Pharmaceutical cannabis reduces seizures in treatment-resistant epilepsy

Pharmaceutical variants of cannabidoil—a compound found in cannabis—could be used as a form of treatment to reduce the fall-related seizures in treatment-resistant epilepsy patients, according to a new research.

According to a three-month clinical trial published by The Lancet, people with Lennox-Gastaut syndrome—a severe and lifelong form of childhood-onset epilepsy—who had previously been proven to be resistant to conventional treatments, were found to have showed positive effects from cannabis-based treatment

The trail reduced the frequency of seizures in epilepsy patients, with just 10% previously shown to respond to conventional drug treatments. The authors however, said that the efficacy and safety of utilizing this new treatment "now needs to be confirmed".

“There is an urgent need for novel treatment options for patients with Lennox-Gastaut syndrome, and we are pleased that our study has potentially found an additional option to add to patients’ existing treatment to reduce drop seizures,” said Dr Elizabeth Thiele of the Massachusetts General Hospital, and lead author of the study.

Thiele added that, the application of cannabidiol—with existing products such as CBD crystals—as a form of treatment in epilepsy patients, can be used alongside other conventional anti-epilepsy medications.

"Our results suggest that the use of cannabidiol as an add-on therapy with other anti-epilepsy drugs might significantly reduce the frequency of drop seizures in patients with Lennox-Gastaut syndrome," Thiele said.

 "This is positive news for these patients, who often do not respond to treatment."

The study was conducted on 171 patients between the ages of 2 and 55 from the US, the Netherlands and Poland—all displaying a variety of seizures in the past six months. Also, the patients had all proven highly resistant to conventional treatments.

They were each administered a pharmaceutical formulation of cannabidiol (CBD), or a placebo, via a 50:50 split on a daily basis.

At the conclusion of the trial, drops seizures which are caused by a lack of muscle tone, had significantly reduced in patients treated with cannabidiol by 43.9%, while there was a 21.8% decline for those taking the placebo.

Patients in the cannabidiol group also saw a higher reduction in other seizures, with overall reductions of 41.2% compared with 13.7% for the placebo group.

However, 62% of the cannabidiol group also showed side effects from the treatment, ranging from the very mild to the more serious, including diarrhoea, fever, drowsiness and vomiting.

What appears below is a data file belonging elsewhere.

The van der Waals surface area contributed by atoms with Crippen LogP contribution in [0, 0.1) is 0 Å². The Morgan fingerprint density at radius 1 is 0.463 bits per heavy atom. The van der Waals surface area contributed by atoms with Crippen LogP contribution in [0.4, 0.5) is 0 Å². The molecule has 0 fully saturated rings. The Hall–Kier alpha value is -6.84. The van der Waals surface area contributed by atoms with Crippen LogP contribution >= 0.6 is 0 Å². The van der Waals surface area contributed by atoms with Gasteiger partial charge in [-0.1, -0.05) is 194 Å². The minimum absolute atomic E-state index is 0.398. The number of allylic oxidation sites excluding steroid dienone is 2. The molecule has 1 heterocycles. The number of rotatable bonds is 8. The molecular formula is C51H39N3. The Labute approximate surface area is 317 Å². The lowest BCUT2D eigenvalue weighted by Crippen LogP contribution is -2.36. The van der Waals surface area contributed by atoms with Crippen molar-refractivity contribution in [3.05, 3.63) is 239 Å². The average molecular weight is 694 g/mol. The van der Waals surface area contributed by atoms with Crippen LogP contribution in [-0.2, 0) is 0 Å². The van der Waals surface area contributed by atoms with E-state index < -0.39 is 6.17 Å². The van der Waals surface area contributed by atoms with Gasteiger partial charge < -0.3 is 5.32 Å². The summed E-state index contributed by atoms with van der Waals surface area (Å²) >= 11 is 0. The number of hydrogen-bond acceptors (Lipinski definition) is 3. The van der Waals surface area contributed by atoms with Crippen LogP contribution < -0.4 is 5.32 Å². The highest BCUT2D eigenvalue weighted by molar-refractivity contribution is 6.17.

Though, most such side effects were found to have been resolved during the trial.

“After many years without promise of new treatments in Lennox-Gastaut syndrome, this is an exciting time for patients and clinicians,” said Dr Sophia Varadkar of the Great Ormond Street Hospital for Children NHS Foundation Trust in the UK.

Another group of researchers, enrolled children with Dravet syndrome—a very rare and often deadly form of epilepsy caused by a genetic mutation. These children exhibited multiple, prolonged seizures that lead to brain damage.

“It's hard to portray how serious and devastating this is,” Dr. Orrin Devinsky, director of the New York University Comprehensive Epilepsy Center, told NBC News.

Devinsky and a team of researchers around the country carried out a test using CBD on 120 Dravet syndrome patients.

For 14 weeks, half were treated with CBD and the other half got a placebo.

"Seizure frequency dropped in the cannabidiol-treated group by 39 percent from nearly 12 convulsive seizures per month before the study to about six; three patients’ seizures stopped entirely,” the team wrote in the New England Journal of Medicine.

“In the placebo group, there was a 13 percent reduction in seizures from about 15 monthly seizures to 14,” they added.

“Quite remarkably, 5 percent of the children in the active treatment group with CBD were completely seizure free during the 14 weeks of the trial,” Devinsky said. “And these were kids who were often having dozens of seizures, if not many more than that per week.”

However, the children who were treated with CBD were more likely to quit the trial because of side-effects.

“Side-effects were generally mild or moderate in severity, with the most common being vomiting, fatigue and fever,” Devinsky wrote.

It is expected that more data and clinical experience of cannabidiol on several forms of epilepsy syndrome is expected.

Mathieu Blake

Mathieu Blake - Internet Entrepreneur, loves technology, sports, the Montreal Canadiens, Poker, Poker chips, current events and travel. You will often find him Writing about different topics that interest him on websites and blogs. To submit an article, contact the website directly.